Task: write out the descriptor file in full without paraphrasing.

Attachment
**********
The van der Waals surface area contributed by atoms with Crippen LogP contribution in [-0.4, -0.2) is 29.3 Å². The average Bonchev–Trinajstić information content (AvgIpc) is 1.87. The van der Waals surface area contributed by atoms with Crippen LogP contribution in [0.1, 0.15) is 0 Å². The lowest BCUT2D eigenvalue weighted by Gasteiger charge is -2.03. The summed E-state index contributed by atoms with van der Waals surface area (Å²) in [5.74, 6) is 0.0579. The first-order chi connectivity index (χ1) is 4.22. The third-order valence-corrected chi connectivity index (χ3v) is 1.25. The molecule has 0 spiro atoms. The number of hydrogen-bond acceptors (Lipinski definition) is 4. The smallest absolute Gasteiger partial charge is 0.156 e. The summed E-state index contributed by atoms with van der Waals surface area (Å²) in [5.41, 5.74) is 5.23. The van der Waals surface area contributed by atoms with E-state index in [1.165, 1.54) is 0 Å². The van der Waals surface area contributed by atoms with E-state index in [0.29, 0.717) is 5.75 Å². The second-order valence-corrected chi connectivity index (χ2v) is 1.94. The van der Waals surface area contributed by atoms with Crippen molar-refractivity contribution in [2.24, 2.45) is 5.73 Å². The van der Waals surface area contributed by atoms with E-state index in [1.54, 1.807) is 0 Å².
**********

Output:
The van der Waals surface area contributed by atoms with Crippen LogP contribution in [-0.4, -0.2) is 29.3 Å². The average Bonchev–Trinajstić information content (AvgIpc) is 1.87. The van der Waals surface area contributed by atoms with Crippen LogP contribution in [0.1, 0.15) is 0 Å². The lowest BCUT2D eigenvalue weighted by Gasteiger charge is -2.03. The summed E-state index contributed by atoms with van der Waals surface area (Å²) in [5.74, 6) is 0.0579. The first-order chi connectivity index (χ1) is 4.22. The third-order valence-corrected chi connectivity index (χ3v) is 1.25. The molecule has 0 spiro atoms. The number of hydrogen-bond acceptors (Lipinski definition) is 4. The smallest absolute Gasteiger partial charge is 0.156 e. The summed E-state index contributed by atoms with van der Waals surface area (Å²) in [5.41, 5.74) is 5.23. The van der Waals surface area contributed by atoms with E-state index in [1.165, 1.54) is 0 Å². The van der Waals surface area contributed by atoms with E-state index in [0.29, 0.717) is 5.75 Å². The second-order valence-corrected chi connectivity index (χ2v) is 1.94. The van der Waals surface area contributed by atoms with Crippen molar-refractivity contribution in [2.24, 2.45) is 5.73 Å². The van der Waals surface area contributed by atoms with E-state index in [1.54, 1.807) is 0 Å².